Funded researchers: Dr. Gordon Zyla & Dr. Britta Eggers
Dr. Gordon Zyla
Faculty of Mechanical Engineering
In nature, sophisticated surface structures on the micro- or nanoscale can cause impressive abilities for animals and plants, such as enhanced adhesion, wear resistance, self-cleaning, or coloration. These structural systems hide an endless potential for engineering to develop new sustainable applications.
However, natural structural systems are mostly highly complex from a technical perspective. Therefore, its mimicry requires the use of flexible production methods with high precision. A laser-based 3D printing technology known as Two-photon polymerization (2PP), whose working principle is comparable to a conventional 3D printer, has a great potential to be applied as a rapid prototyping tool in this research field in the future. The 2PP enables the fabrication of arbitrary 3D polymer structures that can be many times smaller than the diameter of a human hair. However, this technology is subjected to a high production time due to its high spatial resolution. Therefore, my Gateway Fellowship project aims to increase the production speed of 2PP for biomimetic research significantly. For this purpose, I use a specific optic, known as Diffractive Optical Element, that allows me to generate from one laser beam multiple laser beamlets. The multiple beamlets will then be used to fabricate periodic structures with mechanical properties (adhesion/friction) on an area of 1 cm² in a maximum time of 48 h. The structures to be fabricated will be inspired by those found in geckos or snakes. The research will take place in the Nonlinear Lithography group at the Institute of Electronic Structure and Laser (IESL), Foundation of Research and Technology-Hellas (FORTH). The supervisor will be Dr. Maria Farsari, who is one of the pioneers in 2PP research. Her significant expertise in using 2PP in various research fields, the systematic development of 2PP materials to their application, and her extensive, international network will positively impact the project results.
Dr. Britta Eggers
Faculty of Biology and Biotechnology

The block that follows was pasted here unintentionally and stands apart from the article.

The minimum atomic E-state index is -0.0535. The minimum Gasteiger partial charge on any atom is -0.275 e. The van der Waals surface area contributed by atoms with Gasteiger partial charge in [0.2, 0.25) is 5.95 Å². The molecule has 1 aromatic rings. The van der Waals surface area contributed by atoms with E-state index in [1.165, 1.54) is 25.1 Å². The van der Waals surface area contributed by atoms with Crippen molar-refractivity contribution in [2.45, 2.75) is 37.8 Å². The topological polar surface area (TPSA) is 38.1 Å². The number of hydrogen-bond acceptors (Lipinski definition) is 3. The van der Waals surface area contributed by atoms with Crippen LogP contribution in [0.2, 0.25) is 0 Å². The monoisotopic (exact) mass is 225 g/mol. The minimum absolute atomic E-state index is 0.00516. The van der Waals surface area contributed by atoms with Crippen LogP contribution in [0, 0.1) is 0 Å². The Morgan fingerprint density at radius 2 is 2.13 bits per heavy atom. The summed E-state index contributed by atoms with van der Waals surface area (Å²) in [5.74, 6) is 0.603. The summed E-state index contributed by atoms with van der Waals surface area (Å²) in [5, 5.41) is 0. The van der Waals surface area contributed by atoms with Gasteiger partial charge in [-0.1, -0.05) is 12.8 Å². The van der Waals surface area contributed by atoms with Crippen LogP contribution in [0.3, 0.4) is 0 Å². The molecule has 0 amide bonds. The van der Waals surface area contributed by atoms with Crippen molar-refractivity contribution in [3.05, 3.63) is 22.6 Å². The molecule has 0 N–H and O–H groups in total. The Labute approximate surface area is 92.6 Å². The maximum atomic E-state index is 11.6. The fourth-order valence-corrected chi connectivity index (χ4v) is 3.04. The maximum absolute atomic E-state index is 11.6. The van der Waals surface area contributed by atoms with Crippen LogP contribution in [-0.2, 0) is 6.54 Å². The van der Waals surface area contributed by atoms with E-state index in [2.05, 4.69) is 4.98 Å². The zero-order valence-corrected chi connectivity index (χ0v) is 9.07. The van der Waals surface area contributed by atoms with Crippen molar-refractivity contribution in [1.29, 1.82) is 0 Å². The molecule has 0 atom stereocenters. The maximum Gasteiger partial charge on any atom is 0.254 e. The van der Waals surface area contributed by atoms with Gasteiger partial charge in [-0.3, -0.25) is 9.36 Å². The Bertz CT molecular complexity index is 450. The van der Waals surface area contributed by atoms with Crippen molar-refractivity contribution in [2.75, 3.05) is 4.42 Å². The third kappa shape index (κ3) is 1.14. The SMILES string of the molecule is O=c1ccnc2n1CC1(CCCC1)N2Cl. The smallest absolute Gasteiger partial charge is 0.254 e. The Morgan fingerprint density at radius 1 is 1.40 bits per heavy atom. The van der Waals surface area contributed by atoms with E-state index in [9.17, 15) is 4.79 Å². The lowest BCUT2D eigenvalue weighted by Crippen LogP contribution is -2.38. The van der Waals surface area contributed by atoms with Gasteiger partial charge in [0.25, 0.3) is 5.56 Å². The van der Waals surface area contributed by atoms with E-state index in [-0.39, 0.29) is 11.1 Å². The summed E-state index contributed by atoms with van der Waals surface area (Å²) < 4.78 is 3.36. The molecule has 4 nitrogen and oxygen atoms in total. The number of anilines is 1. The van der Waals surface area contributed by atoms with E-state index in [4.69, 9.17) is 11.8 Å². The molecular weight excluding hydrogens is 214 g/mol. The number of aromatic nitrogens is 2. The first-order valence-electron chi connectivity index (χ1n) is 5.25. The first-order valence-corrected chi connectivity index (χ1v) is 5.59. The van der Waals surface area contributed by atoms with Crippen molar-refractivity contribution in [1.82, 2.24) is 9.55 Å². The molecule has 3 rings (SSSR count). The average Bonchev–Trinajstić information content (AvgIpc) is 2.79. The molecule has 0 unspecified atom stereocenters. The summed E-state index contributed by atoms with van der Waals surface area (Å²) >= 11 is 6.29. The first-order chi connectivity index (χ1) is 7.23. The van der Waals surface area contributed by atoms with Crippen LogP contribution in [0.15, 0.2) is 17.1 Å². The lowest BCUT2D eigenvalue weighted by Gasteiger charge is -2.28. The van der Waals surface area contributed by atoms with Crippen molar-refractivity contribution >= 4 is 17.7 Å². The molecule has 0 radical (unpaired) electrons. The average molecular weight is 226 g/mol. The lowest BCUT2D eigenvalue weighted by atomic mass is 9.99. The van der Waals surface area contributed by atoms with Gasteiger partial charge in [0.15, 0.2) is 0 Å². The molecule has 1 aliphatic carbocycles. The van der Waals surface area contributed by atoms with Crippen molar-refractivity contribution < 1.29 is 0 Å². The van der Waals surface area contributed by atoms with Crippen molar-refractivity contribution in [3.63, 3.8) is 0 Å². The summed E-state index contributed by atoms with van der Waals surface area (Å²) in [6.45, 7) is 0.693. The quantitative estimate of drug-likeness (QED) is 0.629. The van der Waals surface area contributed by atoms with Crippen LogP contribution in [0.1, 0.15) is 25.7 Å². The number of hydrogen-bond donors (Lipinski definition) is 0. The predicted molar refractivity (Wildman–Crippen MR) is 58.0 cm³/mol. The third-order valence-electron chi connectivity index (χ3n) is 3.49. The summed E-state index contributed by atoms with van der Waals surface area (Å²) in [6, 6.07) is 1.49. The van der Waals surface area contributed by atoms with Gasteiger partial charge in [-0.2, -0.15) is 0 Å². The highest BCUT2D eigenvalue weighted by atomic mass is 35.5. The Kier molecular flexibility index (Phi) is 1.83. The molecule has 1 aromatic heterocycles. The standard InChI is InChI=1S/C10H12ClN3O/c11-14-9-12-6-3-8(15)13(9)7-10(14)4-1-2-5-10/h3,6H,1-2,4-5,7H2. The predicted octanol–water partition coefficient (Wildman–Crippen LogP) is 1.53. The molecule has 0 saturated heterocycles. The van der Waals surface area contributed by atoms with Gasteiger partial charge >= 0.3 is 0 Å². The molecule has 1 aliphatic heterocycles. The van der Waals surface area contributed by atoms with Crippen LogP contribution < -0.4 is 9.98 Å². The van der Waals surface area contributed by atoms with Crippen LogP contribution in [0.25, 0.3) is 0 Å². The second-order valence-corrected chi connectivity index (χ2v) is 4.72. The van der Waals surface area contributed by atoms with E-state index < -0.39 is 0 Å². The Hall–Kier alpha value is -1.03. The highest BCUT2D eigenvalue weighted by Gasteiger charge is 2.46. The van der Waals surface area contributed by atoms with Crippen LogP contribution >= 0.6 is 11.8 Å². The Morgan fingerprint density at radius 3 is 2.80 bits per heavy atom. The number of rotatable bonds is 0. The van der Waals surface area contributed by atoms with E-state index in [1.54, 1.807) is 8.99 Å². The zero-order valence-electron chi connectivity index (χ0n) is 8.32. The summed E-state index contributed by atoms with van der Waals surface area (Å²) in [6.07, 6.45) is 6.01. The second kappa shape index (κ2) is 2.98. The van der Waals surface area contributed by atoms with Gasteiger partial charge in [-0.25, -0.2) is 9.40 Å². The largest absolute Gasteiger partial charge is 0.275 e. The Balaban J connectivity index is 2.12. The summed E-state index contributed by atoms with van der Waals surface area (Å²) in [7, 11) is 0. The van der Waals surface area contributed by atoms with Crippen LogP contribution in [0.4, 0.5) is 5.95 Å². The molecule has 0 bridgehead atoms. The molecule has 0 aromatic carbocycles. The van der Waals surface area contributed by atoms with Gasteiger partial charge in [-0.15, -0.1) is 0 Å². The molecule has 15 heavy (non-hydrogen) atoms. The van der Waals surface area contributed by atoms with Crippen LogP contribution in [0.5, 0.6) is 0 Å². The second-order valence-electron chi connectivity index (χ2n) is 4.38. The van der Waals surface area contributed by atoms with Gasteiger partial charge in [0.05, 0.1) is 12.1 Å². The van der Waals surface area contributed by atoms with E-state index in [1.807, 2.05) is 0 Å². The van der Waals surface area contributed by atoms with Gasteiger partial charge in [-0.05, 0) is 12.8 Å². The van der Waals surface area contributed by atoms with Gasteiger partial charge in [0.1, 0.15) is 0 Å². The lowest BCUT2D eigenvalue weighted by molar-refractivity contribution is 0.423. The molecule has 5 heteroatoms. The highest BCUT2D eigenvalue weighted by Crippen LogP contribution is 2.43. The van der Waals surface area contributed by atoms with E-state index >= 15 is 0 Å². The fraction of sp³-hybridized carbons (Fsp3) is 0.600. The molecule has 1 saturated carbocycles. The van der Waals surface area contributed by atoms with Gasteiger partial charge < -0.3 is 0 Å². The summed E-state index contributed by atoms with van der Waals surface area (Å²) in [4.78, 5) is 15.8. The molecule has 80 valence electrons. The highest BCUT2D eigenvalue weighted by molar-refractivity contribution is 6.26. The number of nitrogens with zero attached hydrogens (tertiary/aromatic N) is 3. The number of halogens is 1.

Skeletal muscle disorders are mostly triggered by mutations in essential structural proteins. Due to the large number of possible mutated proteins, they are characterised by clinically highly heterogeneous manifestations. In almost all cases, the mutations lead to severe restriction of the patient's movement, progressive muscle weakness and ultimately to failure of the heart and lung muscles. To date, no curative therapy can be offered for the majority of cases, and knowledge of early pathomechanismsis is sparse. Therefore the need for suitable model organisms mimicking in vivo states are of immense interest. Unfortunately, current available in vitro models mimicking human diseases often fail to correctly recapitulate the in vivo cell state and behaviour. The research group of Prof. Dr. Elvassore at the University of Padova has made it its task to couple principles of engineering with biological questions in order to create optimal conditions for the growth of cells in culture, reaching higher states of maturation. The research group of Prof. Dr. Elvassore uses novel state-of-the-art bioprinting and microfluidic technologies to produce 3-dimensional environments, in which cells, in contrast to standard 2D cell cultures, have the possibility to gain a higher state of organization. With this technique cells are not only able to maturate further, but also cell reprogramming of stem cells into different cell identities is enabled. With this, Prof. Elvassore and colleagues aim to reprogram patient derived cells into specific cell identities, enabling the maturation and differentiation into fully developed cell types. In my Gateway Fellowship I will use these innovative techniques to establish 3D skeletal muscle cell cultures, enabling myotube differentiation and maturation, resembling the in vivo state. The established protocol shall further be used on skeletal muscle biopsies from patients with various neuromuscular disorders, creating patient-specific cell cultures. This work will pave the way for personalised patient-based studies, where pathomechanisms can be monitored, analysed and ultimately therapeutic interventions be tested and evaluated.